MN Businesses Engage Young Women in Tech through Experiential Learning

Job-shadowing is rightfully touted as a career awareness activity for middle-school, high-school and college students to explore and inform career direction.  Shadowing helps students discover how textbook learning can be applied in the real world. High school students chosen as Aspirations in Computing honorees are encouraged and supported to seek out job shadow experiences.  Visiting workplaces and interacting with technologists offers invaluable opportunities for tomorrow’s workforce to learn about technical roles in an organization, and the professional skills employees need to possess to help drive business success.

 

Recently, a number of the 2018 Minnesota Aspirations in Computing Honorees engaged in job shadow experiences at some local companies competing for success in the global market.… and they loved IT!  So did the business professionals who were matched with young women with technology and computing aspirations. Each young woman was matched with a professional or team of professionals from Cargill, Code42, Land O’Lakes, Merrill Corporation, NetSPI, Optum, Prime Therapeutics, Target, Thomson Reuters, Unisys, US Bank, and Veritas Technologies.

 

Shaza Hussein, Rosemount High School, enjoys some outdoor time with Emily Bruner, US Bank in Richfield


 

After a ‘let’s get real’ 9a to 5p experience in an office or lab environment,  when asked how the experience influenced their thinking about technology education and career plans, the students offered many insightful perspectives.  Here what some had to say:

 

“The job shadow helped me to identify other areas in IT that I could possibly go into and how to navigate through college. There happened to be alumni from my future college working/interning at Cargill, so I was able to learn more about my college as well.”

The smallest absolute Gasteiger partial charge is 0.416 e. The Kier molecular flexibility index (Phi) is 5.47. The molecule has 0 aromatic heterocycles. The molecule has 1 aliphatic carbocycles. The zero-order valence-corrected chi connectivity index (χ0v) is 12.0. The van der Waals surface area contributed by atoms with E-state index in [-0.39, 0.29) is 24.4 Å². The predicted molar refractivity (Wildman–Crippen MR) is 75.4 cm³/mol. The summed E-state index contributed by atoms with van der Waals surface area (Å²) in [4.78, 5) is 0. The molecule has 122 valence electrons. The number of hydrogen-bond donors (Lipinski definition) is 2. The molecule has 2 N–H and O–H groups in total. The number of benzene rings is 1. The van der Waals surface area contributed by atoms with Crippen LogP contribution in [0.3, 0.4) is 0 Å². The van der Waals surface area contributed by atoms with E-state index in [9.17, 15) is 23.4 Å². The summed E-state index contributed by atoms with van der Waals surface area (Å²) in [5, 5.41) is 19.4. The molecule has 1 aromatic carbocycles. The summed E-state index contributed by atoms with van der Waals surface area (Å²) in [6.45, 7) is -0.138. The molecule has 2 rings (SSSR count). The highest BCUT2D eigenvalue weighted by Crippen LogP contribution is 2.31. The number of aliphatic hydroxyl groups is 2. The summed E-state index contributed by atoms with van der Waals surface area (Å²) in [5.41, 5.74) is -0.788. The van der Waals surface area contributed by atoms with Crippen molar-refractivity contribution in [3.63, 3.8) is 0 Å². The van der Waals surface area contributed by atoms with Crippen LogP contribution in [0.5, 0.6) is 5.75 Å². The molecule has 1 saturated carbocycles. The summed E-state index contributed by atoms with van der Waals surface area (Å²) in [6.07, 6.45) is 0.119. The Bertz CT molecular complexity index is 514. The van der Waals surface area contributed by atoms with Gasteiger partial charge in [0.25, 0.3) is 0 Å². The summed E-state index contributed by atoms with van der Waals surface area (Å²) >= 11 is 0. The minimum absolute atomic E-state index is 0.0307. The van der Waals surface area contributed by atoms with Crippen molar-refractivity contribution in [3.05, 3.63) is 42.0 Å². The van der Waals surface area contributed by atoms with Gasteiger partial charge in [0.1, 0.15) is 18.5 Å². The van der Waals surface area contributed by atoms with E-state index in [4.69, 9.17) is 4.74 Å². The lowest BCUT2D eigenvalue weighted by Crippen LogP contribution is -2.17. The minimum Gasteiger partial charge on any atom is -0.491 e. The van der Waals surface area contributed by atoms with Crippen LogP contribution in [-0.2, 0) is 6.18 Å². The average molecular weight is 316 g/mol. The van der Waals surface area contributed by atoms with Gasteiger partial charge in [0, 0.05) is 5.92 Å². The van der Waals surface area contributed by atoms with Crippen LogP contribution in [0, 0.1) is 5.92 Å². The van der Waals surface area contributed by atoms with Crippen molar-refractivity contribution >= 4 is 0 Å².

“This experience helped me to understand what each position in IT really entails, so I could better judge what job would be the right fit for me.”

 

“I liked that we were able to watch how a team at the company actually conducts day to day operations. I really enjoyed getting to see the different ways that the team worked on projects together.

 

“It made me reconsider exactly what area of technology and business I plan to go into. Getting a real feel of what project management jobs are like in various departments gave me an idea of how I could orient my educational goals to meet my desired job criteria.”

 

Target in downtown Minneapolis hits the bullseye with their job shadow offering.  Pictured (l to r): Jaya Ramanathan, Erin Hanson, Athena Roscoe (East Ridge HS, Woodbury), Lucinda Gunelson (White Bear Lake HS), Renee Vandervelde, and Jake Krings


 

Aspirations honorees participating in the job shadow program were:

 

Since the program’s inception, 128 job shadow matches have occurred.  Some job shadow experiences have opened the door to paid internship opportunities, and in all cases they’ve been impactful experiences that enhance a student’s portfolio for scholarship applications, job interviews, and identifying career paths.   It’s thrilling to have strong student and business participation. Involved business people not only share excitement about their engaging work, they talk about their related interests, their technology journeys, as well as provide insight to students contemplating class choices, co-curricular activities and other personal and professional growth opportunties that will enhance their readliness for higher education and career.